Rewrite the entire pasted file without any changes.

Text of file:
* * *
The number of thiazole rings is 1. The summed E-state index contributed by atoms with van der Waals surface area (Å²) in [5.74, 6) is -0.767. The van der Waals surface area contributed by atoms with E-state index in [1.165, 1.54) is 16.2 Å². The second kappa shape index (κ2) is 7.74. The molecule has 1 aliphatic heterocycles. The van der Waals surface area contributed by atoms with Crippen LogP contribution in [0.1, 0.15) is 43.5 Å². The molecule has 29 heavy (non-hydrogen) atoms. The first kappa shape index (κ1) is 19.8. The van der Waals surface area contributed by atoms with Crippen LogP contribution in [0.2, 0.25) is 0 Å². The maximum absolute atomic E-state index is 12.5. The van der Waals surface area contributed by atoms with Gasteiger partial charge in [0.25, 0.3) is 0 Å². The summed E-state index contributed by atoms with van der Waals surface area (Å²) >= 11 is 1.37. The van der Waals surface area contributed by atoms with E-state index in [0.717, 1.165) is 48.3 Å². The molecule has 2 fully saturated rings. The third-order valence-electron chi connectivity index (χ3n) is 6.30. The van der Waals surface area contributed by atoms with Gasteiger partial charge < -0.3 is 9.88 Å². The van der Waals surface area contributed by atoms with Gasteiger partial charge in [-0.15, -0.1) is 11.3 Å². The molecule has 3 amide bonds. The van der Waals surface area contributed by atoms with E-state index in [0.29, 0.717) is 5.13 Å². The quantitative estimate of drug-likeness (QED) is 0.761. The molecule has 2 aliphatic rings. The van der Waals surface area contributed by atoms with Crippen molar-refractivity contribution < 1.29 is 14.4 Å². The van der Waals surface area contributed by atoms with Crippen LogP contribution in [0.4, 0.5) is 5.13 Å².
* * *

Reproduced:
The number of thiazole rings is 1. The summed E-state index contributed by atoms with van der Waals surface area (Å²) in [5.74, 6) is -0.767. The van der Waals surface area contributed by atoms with E-state index in [1.165, 1.54) is 16.2 Å². The second kappa shape index (κ2) is 7.74. The molecule has 1 aliphatic heterocycles. The van der Waals surface area contributed by atoms with Crippen LogP contribution in [0.1, 0.15) is 43.5 Å². The molecule has 29 heavy (non-hydrogen) atoms. The first kappa shape index (κ1) is 19.8. The van der Waals surface area contributed by atoms with Crippen LogP contribution in [0.2, 0.25) is 0 Å². The maximum absolute atomic E-state index is 12.5. The van der Waals surface area contributed by atoms with Gasteiger partial charge in [0.25, 0.3) is 0 Å². The summed E-state index contributed by atoms with van der Waals surface area (Å²) >= 11 is 1.37. The van der Waals surface area contributed by atoms with E-state index in [0.717, 1.165) is 48.3 Å². The molecule has 2 fully saturated rings. The third-order valence-electron chi connectivity index (χ3n) is 6.30. The van der Waals surface area contributed by atoms with Gasteiger partial charge < -0.3 is 9.88 Å². The van der Waals surface area contributed by atoms with Gasteiger partial charge in [-0.15, -0.1) is 11.3 Å². The molecule has 3 amide bonds. The van der Waals surface area contributed by atoms with E-state index in [0.29, 0.717) is 5.13 Å². The quantitative estimate of drug-likeness (QED) is 0.761. The molecule has 2 aliphatic rings. The van der Waals surface area contributed by atoms with Crippen molar-refractivity contribution < 1.29 is 14.4 Å². The van der Waals surface area contributed by atoms with Crippen LogP contribution in [0.4, 0.5) is 5.13 Å².